That said, new polls are now suggesting that a new bipolar system is about to emerge, with the left as the counterforce in a wider neo-liberal camp, led by ND on the other side. Pasok is now being squeezed between the two poles. Many domestic analysts suggest that after the elections – and with Pasok holding a major conference after the summer – the party may change in a big way, with a new name, new orientation and, above all, new people in most of its key positions. It is quite possible that after a government is formed (possibly with the participation of Pasok), the party’s leader (Ev. Venizelos) will attempt to reinvent it into a contemporary, European social-democratic or social-liberal party, closer in ideological terms to the UK’s Liberal than Labour party. Pasok may, in the end, come to represent a good portion of the political spectrum in the center.

New polls show either ND or Syriza leading, each with percentages ranging between 20 and 25%. The polarization of the current election campaign leaves no great space for smaller parties, specifically those that just missed the 3% threshold required for parliamentary representation in the May elections. The question remains which smaller parties will merge with the two main opponents and how this will translate into parliamentary seats.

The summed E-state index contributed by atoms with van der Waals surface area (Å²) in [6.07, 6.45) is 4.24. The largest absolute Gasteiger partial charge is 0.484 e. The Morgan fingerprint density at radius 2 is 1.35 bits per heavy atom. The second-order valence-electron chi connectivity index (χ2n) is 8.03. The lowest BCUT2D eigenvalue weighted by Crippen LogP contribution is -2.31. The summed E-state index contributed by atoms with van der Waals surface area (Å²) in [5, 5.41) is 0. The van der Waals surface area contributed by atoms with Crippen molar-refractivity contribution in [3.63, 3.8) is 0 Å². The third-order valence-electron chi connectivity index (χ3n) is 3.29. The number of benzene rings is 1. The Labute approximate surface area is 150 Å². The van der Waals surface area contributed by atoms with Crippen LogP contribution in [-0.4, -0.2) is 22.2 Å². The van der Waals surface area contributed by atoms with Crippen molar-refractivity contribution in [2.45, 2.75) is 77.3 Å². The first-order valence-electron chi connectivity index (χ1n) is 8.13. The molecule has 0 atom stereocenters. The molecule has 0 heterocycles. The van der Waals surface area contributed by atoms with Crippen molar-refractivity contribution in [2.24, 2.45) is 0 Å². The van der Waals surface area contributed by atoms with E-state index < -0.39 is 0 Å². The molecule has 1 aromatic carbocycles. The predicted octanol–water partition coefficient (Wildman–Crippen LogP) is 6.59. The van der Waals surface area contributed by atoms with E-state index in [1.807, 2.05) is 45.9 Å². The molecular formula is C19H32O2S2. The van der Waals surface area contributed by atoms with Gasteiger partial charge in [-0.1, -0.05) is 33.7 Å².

Bearing in mind that much of the voting of the recent election was a result of anger and great concern for the future, it should be said that the majority of the population in Greece is not traditionally leftist and ultimately does want to remain part of the EU. Purely leftist parties garnered about 35% of the vote. Given that most of the eligible voters who chose not to vote came from the two main parties, a unified left can only emerge as the winner if the rest of the voters split among the many remaining parties, which is not going to happen. Also, as the communists will not cooperate with any of the other parties, a Syriza-led government will be difficult to be formed. If Syriza comes in second, it is almost certain that the next government will be led by ND, will include Pasok, and is likely to gather perhaps 40% of the vote.

Less than a month is now remaining to the June elections and as things progress Syriza has secured only the cooperation of DIMAR (Democratic Left, led by the moderate European-leftist, F. Kouvelis). However, DIMAR has claimed that it may cooperate with ND and Pasok if they promise to renegotiate the Memorandum terms. Former ND minister Panos Kamenos’ Independent Greeks (Anexartitoi Ellines) party is likely to play a role in the event a wider coalition government will need to be formed. As things stand, however, the prevailing analysis is that ND along with Pasok and possibly a combination of smaller centre-right parties will form a government, however unstable it may turn out to be.

Ironically, the multi-faceted political system many in Greece had long wanted has arrived at a time when it will exacerbate existing problems and create new problems – at what must be the worst possible time for political turmoil to occur. But if this turmoil creates a new, sustainable political system that does not suffer from the many inherent flaws of the existing system, many in Greece will say it was a good thing. The jury will be out for some time, however, as Greece, and the rest of Europe, continue to work their way through this difficult time.